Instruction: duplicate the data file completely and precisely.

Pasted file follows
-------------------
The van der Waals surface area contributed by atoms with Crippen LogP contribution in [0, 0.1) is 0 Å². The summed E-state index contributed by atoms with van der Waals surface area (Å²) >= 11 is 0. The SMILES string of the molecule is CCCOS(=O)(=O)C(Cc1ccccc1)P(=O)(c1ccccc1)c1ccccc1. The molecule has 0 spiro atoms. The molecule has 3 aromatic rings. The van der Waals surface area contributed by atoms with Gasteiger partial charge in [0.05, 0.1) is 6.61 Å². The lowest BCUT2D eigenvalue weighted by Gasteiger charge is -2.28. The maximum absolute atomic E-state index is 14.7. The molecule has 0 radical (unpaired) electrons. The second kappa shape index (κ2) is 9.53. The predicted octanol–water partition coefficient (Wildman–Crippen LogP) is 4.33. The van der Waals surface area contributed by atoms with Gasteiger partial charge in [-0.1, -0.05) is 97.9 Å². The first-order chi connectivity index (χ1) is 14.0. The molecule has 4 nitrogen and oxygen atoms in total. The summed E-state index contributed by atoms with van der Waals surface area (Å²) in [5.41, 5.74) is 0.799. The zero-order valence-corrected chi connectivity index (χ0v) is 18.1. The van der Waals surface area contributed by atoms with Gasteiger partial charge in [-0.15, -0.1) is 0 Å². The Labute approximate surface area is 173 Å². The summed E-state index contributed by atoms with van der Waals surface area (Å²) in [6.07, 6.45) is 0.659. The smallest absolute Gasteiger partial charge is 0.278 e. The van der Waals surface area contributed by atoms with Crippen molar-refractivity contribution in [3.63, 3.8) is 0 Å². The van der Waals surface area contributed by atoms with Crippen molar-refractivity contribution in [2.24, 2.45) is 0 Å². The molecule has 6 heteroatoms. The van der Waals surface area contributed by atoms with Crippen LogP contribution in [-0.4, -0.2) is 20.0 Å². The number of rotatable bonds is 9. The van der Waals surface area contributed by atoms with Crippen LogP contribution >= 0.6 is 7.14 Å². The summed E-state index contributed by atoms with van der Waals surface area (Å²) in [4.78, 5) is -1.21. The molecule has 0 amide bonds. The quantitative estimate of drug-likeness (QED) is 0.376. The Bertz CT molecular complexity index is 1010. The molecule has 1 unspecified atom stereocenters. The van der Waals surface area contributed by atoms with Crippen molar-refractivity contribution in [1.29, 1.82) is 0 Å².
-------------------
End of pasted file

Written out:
The van der Waals surface area contributed by atoms with Crippen LogP contribution in [0, 0.1) is 0 Å². The summed E-state index contributed by atoms with van der Waals surface area (Å²) >= 11 is 0. The SMILES string of the molecule is CCCOS(=O)(=O)C(Cc1ccccc1)P(=O)(c1ccccc1)c1ccccc1. The molecule has 0 spiro atoms. The molecule has 3 aromatic rings. The van der Waals surface area contributed by atoms with Gasteiger partial charge in [0.05, 0.1) is 6.61 Å². The lowest BCUT2D eigenvalue weighted by Gasteiger charge is -2.28. The maximum absolute atomic E-state index is 14.7. The molecule has 0 radical (unpaired) electrons. The second kappa shape index (κ2) is 9.53. The predicted octanol–water partition coefficient (Wildman–Crippen LogP) is 4.33. The van der Waals surface area contributed by atoms with Gasteiger partial charge in [-0.1, -0.05) is 97.9 Å². The first-order chi connectivity index (χ1) is 14.0. The molecule has 4 nitrogen and oxygen atoms in total. The summed E-state index contributed by atoms with van der Waals surface area (Å²) in [5.41, 5.74) is 0.799. The zero-order valence-corrected chi connectivity index (χ0v) is 18.1. The van der Waals surface area contributed by atoms with Gasteiger partial charge in [-0.15, -0.1) is 0 Å². The Labute approximate surface area is 173 Å². The summed E-state index contributed by atoms with van der Waals surface area (Å²) in [6.07, 6.45) is 0.659. The smallest absolute Gasteiger partial charge is 0.278 e. The van der Waals surface area contributed by atoms with Crippen molar-refractivity contribution in [3.63, 3.8) is 0 Å². The van der Waals surface area contributed by atoms with Crippen molar-refractivity contribution in [2.24, 2.45) is 0 Å². The molecule has 6 heteroatoms. The van der Waals surface area contributed by atoms with Crippen LogP contribution in [-0.4, -0.2) is 20.0 Å². The number of rotatable bonds is 9. The van der Waals surface area contributed by atoms with Crippen LogP contribution >= 0.6 is 7.14 Å². The summed E-state index contributed by atoms with van der Waals surface area (Å²) in [4.78, 5) is -1.21. The molecule has 0 amide bonds. The quantitative estimate of drug-likeness (QED) is 0.376. The Bertz CT molecular complexity index is 1010. The molecule has 1 unspecified atom stereocenters. The van der Waals surface area contributed by atoms with Crippen molar-refractivity contribution in [1.29, 1.82) is 0 Å².